Focussing your efforts

In summary

– there are a lot of new images available to classify on our Zooniverse project page and
– they should be, on average, a lot more interesting and challenging

 

To get more frequent project updates,

– check for banners on the Zooniverse project page
– follow BashTheBug on Twitter, Instagram and Facebook
– check out our blog

 


Philip W Fowler
6 August 2018

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The Zooniverse at the Royal Society

Pano Royal

On the 3rd of July the Zooniverse team headed to London to take part in the Royal Society’s Summer Science Exhibition. Several Zooniverse projects were featured, including Galaxy Zoo, Penguin Watch and The Plastic Tide:

Zooniverse

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Zooniverse at the Royal Society

For those of you new to the Zoo, the Zooniverse is an online platform for Citizen Science research. It relies on volunteers to analyse data which then contributes to real research. This often results in new discoveries, publications and data sets useful to the wider research community. At the Royal Society, Zooniverse team members; Adam McMaster, Grant Miller, Cam Allen, Jim O’Donnell and Helen Spiers gave visitors a whistle stop tour of the Zooniverse and answered any questions people had about what we do. Visitors were surprised at the plethora of projects on the platform that they can contribute to, and got to ‘listen to the Zooniverse’ via a web page that plays a note for every classification made! You can listen to it here, it’s not the easiest thing to dance to but I think it makes nice background music.

Galaxy Zoo

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Galaxy Zoo

Members of the Galaxy Zoo team, Coleman Krawczyk and Jen Gupta, shared the ‘Tactile Universe’ with visitors. The Tactile Universe is a project aimed at making astronomy more accessible to those with visual impairments. The team behind it has developed a way to 3D print galaxy images so that the brighter parts of the picture stick out more. This allows you to feel the shape of the galaxy rather than see it. People really seemed to enjoy trying to match up pictures of the galaxies with what they could feel on the ‘Tactile Universe’ tiles. Also on show was the Galaxy Zoo project, which asks volunteers to identify the type of galaxy in an image.

Penguin Watch

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Penguin Watch

Do you want to count some penguins? If yes then Penguin Watch is the project for you! Fiona Jones, a member of the Penguin Watch team, and myself showed this project off to visitors at the exhibition. Visitors were interested to learn how something as simple as clicking on the penguins in an image can make a big difference to not only scientists but also the penguins themselves. This is because scientists can use the information they get from Penguin Watch to monitor and protect the penguin populations. We also had some cold weather gear and a ration pack which the team need to set up the Penguin Watch cameras in the cold arctic climate. (I still tried the gear on despite the 25 degree temperatures in sunny London!).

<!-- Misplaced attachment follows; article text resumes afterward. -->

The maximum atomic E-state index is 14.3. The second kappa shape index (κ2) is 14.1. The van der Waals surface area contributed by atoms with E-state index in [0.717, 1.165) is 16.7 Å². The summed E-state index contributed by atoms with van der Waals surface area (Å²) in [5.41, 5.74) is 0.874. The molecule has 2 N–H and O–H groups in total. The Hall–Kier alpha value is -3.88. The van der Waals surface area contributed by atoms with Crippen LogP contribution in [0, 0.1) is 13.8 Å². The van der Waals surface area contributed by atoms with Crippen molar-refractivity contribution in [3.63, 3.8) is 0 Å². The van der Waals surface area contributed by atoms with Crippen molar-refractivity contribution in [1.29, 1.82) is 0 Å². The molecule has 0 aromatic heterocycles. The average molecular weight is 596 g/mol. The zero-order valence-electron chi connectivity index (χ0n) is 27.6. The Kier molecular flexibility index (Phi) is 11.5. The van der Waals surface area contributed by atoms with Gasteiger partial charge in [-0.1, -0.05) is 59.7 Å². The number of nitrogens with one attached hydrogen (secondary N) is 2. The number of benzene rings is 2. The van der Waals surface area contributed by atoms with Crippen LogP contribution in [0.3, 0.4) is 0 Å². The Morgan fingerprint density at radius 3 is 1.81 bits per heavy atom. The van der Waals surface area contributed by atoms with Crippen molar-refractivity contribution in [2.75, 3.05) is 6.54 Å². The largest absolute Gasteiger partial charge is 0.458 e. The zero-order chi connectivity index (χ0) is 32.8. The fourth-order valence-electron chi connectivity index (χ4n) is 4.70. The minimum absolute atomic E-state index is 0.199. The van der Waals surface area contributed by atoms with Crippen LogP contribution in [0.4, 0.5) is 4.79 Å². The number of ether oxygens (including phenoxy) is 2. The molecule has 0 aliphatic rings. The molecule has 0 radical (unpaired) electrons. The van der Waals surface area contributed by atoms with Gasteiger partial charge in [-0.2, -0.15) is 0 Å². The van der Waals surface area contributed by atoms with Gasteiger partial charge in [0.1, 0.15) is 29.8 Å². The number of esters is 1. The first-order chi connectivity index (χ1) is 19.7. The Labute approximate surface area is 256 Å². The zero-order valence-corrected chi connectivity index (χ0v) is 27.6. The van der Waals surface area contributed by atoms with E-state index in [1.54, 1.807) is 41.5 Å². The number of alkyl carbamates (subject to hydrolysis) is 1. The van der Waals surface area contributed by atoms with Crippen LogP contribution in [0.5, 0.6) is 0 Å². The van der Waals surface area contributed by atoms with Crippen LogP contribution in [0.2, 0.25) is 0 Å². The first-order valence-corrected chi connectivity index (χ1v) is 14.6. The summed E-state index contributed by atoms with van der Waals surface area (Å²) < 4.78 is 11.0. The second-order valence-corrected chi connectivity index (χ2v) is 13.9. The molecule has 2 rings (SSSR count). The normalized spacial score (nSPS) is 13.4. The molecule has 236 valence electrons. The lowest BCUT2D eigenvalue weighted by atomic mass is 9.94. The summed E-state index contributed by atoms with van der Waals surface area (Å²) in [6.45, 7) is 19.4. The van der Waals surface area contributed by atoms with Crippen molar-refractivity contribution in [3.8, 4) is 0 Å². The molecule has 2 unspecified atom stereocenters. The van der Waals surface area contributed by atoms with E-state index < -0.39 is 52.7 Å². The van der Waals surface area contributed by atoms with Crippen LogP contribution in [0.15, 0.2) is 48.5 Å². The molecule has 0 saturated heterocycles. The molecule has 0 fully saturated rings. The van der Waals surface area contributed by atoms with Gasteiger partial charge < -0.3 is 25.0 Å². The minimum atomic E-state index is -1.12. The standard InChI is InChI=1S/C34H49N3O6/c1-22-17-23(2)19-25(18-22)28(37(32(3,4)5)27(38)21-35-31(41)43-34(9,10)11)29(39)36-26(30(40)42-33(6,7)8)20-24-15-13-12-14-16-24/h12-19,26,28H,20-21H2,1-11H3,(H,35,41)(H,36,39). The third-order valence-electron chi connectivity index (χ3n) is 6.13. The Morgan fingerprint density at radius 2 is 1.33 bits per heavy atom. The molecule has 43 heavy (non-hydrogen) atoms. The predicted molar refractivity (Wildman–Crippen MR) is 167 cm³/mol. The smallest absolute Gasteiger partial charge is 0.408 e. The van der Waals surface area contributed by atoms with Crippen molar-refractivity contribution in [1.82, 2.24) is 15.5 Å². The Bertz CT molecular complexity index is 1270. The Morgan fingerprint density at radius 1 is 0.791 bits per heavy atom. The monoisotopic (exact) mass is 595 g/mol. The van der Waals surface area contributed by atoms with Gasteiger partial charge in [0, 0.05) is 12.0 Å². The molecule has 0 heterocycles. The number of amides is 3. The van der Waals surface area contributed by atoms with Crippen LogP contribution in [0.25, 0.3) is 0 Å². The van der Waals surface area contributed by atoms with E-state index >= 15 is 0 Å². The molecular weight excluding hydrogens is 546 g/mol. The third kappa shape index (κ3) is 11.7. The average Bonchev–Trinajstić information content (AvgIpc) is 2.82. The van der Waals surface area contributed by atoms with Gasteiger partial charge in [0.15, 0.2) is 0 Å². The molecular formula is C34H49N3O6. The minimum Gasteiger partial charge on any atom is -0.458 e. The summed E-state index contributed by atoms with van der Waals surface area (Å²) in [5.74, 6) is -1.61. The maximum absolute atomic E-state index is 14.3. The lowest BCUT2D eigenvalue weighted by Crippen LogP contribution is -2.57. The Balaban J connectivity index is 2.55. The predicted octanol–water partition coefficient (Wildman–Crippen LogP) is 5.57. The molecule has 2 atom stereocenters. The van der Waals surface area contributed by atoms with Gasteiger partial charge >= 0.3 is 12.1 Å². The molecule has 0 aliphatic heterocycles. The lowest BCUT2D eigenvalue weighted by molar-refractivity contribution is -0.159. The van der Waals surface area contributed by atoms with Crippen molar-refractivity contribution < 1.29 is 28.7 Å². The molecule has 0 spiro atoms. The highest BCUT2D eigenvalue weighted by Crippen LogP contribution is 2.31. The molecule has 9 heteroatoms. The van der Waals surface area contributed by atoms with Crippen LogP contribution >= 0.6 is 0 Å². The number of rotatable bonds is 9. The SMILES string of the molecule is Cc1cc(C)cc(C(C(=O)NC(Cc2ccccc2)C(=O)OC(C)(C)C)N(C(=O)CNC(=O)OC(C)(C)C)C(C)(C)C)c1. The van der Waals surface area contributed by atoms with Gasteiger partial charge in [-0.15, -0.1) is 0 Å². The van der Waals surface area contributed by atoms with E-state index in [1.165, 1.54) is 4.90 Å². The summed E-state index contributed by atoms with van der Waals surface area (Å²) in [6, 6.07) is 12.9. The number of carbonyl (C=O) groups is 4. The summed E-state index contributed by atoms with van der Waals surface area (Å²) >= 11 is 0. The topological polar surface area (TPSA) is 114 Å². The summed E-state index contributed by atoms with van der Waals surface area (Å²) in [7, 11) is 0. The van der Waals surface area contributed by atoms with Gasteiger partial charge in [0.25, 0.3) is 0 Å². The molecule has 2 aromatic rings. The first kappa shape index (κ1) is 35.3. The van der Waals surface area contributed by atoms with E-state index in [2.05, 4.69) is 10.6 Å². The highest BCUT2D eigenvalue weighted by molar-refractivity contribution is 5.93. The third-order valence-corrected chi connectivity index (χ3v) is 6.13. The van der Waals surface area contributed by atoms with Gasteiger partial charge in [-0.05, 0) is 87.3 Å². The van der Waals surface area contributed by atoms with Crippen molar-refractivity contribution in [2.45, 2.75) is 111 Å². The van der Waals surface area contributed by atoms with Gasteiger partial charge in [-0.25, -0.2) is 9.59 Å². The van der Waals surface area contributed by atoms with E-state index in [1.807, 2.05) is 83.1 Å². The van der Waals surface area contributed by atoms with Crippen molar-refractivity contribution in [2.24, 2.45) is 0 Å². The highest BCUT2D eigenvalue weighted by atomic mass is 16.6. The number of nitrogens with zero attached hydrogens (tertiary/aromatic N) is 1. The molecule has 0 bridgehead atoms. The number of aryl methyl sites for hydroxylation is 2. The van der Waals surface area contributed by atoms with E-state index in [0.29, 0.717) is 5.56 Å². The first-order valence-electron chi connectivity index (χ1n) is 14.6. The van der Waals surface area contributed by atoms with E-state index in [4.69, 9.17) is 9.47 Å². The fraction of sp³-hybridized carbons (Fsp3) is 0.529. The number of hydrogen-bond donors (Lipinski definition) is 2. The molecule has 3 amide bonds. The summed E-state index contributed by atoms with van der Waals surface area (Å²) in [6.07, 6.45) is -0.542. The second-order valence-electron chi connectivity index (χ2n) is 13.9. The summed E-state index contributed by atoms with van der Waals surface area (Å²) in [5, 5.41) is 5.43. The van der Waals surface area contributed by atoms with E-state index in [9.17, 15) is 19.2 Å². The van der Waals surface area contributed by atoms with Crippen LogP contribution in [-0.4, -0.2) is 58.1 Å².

The Plastic Tide

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Plastic Tide

Showing visitors the big problem of plastic pollution in our oceans was The Plastic Tide team; Peter Kohler, Stefan Leutenegger, Karl-Mattias Tepp, and Arturo Castillo. The Plastic Tide project asks volunteers to look at photos of beaches taken by their drone and tag plastic and other rubbish. Visitors to the exhibition were very interested to learn that they could help with this project even from the comfort of their own homes! The team also gave a live demonstration of how they are using the data they get from the Zooniverse to train a computer to identify rubbish on beaches!

 

Visit Zooniverse: www.zooniverse.org

Visit Galaxy Zoo: www.galaxy-zoo.org

Visit Penguin Watch: www.penguinwatch.org

Visit Plastic Tide: www.the-plastic-tide.org

A Zooniverse Spin-Out Company

I wanted to let you know that a new company called 1715 Labs has been set up to make commercial use of the software created by the Zooniverse team. Specifically, the company will explore how other businesses might make use of our tools in order to classify and label images, text, audio and video.

We’ve been approached over the years by a number of companies with such projects in mind, but the Zooniverse policy has always been to accept only projects whose aim is academic research. (See our policy statement at https://www.zooniverse.org/help/lab-policies).